“What’s an interface without gameplay?” I hear you cry. But thats the beauty of the game, it manages to combine a top class interface with quality gameplay.

“Wait until you can see the whites of their eyes!”

One of the things I played around with on installing the game was the new “fire by rank” feature. This enables you to order a single rank to fire at a time. This can be particularly useful when you want to fire at a distant enemy but not be caught with unloaded muskets if they suddenly charge towards you.

Of the many new features added, one of the best has got to be the “range to kills” indicator which allows you to judge when its best to open fire. The indicator uses a simple 3 colour system; Green (You’ll hit a couple of men), Yellow (You’ll cause quite a few deaths) and Red (The front rank practically disappears). Best of all is the AI’s reaction to you. Often, if you fire whilst in the “Green Zone”, you kill only a couple of men and unless you only fired a single ranks’ muskets, your only defence is the bayonet. This means the AI will walk into the “Red Zone”, decimate your regiment with musket fire and then charge home to slaughter the survivors!

This time around the game features historical battles, missions, skirmishes and “Battle for Europe”! Each of these game modes offers a different style of play thus develops the Cossacks experience. “Battle for Europe” is a new mode of play similar to the strategic maps of games such as Rome: Total War and Rise of Nations. You generate resources in your territories each turn and send out armies led by your commanders. The number of men your commanders can command is dictated by his current rank starting with “Lieutenant” where each commander can only control four units.

“Battle for Europe”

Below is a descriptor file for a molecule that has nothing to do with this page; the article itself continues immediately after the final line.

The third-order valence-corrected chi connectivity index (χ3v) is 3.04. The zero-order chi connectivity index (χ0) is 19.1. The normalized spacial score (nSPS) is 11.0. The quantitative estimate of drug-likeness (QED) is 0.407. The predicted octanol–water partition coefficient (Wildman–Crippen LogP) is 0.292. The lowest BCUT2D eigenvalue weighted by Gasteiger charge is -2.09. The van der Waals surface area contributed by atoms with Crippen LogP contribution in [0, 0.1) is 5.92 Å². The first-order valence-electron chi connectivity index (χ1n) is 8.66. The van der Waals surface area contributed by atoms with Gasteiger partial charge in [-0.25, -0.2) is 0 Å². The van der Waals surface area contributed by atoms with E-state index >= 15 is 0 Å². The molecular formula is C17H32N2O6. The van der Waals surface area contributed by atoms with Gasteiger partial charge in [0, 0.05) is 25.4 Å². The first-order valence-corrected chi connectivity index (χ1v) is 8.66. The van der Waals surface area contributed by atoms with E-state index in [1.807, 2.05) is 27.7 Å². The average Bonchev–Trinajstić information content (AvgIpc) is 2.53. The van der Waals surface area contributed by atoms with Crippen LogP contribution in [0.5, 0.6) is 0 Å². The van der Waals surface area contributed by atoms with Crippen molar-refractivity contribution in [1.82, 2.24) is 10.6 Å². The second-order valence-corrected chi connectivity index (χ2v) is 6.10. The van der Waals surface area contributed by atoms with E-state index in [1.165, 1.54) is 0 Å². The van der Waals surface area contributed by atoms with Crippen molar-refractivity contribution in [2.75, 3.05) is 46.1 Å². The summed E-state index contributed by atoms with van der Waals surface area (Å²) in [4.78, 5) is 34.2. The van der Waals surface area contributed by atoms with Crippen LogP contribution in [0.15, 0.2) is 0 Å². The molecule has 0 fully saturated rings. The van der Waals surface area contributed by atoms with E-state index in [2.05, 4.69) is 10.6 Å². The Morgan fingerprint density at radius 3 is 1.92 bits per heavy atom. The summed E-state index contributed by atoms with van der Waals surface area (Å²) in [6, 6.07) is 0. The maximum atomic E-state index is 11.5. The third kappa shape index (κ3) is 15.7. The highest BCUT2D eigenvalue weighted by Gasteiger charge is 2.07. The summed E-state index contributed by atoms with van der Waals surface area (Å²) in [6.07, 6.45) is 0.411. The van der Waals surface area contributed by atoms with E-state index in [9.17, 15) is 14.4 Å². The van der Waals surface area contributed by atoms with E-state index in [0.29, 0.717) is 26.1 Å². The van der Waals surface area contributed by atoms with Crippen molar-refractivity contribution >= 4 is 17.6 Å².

After you’ve selected your commander and told him to attack a sector, you are presented with a map showing what the sector looks like and what opposition forces there are. you are then given the choice of continuing the attack or retreating. After selecting to continue you enter a predesigned map for that sector with your selected units in order to capture the city. As well as this there are various other bonus missions you can complete in order to gain the reouces your army needs to survive.

The map contains a single large city (which you have to capture) and lots of small villages. These vilages produce the resources you find in the game. As you capture each village you stengthen youself whilst weakening the enemy’s ability to re-inforce himself. A neat little feature is that donkeys are used to transfer resources from the villages to the town hall of the main city. If you kill the donkeys your enemy doesn’t get supplies!

Brussels sector in “Battle for Europe”

On top of the gameplay and interface changes there is a brand new graphics and physics engine. The landscapes are all in 3D complete with swaying trees and translucent water whilst the units are still sprites. The use of sprites keeps system requirements down whilst the 3D landscape ensures here is a great looking area for them to roam around in.

All in all Cossacks II: Napoleonic Wars seems to be shaping up well. All that remains is for GSC to sort out the language problems and just add the finishing touches to what could be one of the best strategy games of the year.